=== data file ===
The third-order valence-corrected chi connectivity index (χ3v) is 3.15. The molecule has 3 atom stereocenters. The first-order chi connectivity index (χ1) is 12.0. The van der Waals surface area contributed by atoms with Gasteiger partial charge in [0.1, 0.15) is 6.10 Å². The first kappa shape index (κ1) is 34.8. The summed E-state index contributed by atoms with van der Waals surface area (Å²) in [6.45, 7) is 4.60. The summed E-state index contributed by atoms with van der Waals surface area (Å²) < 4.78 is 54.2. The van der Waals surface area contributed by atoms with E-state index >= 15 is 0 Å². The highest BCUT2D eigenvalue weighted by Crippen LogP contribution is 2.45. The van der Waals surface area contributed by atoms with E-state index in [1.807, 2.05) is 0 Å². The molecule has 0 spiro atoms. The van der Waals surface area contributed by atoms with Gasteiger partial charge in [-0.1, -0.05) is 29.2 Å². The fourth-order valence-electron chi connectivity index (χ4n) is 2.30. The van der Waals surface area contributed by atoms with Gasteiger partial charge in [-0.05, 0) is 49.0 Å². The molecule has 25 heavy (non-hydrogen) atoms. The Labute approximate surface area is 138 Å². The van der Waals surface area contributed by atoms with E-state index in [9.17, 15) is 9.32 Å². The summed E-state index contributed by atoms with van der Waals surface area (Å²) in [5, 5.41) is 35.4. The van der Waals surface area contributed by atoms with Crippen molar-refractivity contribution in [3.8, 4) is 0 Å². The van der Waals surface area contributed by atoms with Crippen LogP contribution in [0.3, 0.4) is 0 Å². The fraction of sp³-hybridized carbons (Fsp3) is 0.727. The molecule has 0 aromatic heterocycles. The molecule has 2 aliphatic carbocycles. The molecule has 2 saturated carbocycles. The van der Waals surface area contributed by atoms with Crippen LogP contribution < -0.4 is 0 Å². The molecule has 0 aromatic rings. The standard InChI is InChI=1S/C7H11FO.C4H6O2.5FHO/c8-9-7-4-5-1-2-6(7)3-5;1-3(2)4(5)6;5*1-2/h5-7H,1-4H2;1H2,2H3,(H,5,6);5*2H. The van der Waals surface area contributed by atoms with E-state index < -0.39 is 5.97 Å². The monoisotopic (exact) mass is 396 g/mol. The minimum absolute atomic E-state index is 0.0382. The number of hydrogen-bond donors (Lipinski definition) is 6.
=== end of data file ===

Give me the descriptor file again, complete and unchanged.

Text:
The third-order valence-corrected chi connectivity index (χ3v) is 3.15. The molecule has 3 atom stereocenters. The first-order chi connectivity index (χ1) is 12.0. The van der Waals surface area contributed by atoms with Gasteiger partial charge in [0.1, 0.15) is 6.10 Å². The first kappa shape index (κ1) is 34.8. The summed E-state index contributed by atoms with van der Waals surface area (Å²) in [6.45, 7) is 4.60. The summed E-state index contributed by atoms with van der Waals surface area (Å²) < 4.78 is 54.2. The van der Waals surface area contributed by atoms with E-state index >= 15 is 0 Å². The highest BCUT2D eigenvalue weighted by Crippen LogP contribution is 2.45. The van der Waals surface area contributed by atoms with E-state index in [1.807, 2.05) is 0 Å². The molecule has 0 spiro atoms. The van der Waals surface area contributed by atoms with Gasteiger partial charge in [-0.1, -0.05) is 29.2 Å². The fourth-order valence-electron chi connectivity index (χ4n) is 2.30. The van der Waals surface area contributed by atoms with Gasteiger partial charge in [-0.05, 0) is 49.0 Å². The molecule has 25 heavy (non-hydrogen) atoms. The Labute approximate surface area is 138 Å². The van der Waals surface area contributed by atoms with E-state index in [9.17, 15) is 9.32 Å². The summed E-state index contributed by atoms with van der Waals surface area (Å²) in [5, 5.41) is 35.4. The van der Waals surface area contributed by atoms with Crippen molar-refractivity contribution in [3.8, 4) is 0 Å². The van der Waals surface area contributed by atoms with Crippen LogP contribution in [0.3, 0.4) is 0 Å². The fraction of sp³-hybridized carbons (Fsp3) is 0.727. The molecule has 0 aromatic heterocycles. The molecule has 2 aliphatic carbocycles. The molecule has 2 saturated carbocycles. The van der Waals surface area contributed by atoms with Crippen LogP contribution < -0.4 is 0 Å². The molecule has 0 aromatic rings. The standard InChI is InChI=1S/C7H11FO.C4H6O2.5FHO/c8-9-7-4-5-1-2-6(7)3-5;1-3(2)4(5)6;5*1-2/h5-7H,1-4H2;1H2,2H3,(H,5,6);5*2H. The van der Waals surface area contributed by atoms with E-state index < -0.39 is 5.97 Å². The monoisotopic (exact) mass is 396 g/mol. The minimum absolute atomic E-state index is 0.0382. The number of hydrogen-bond donors (Lipinski definition) is 6.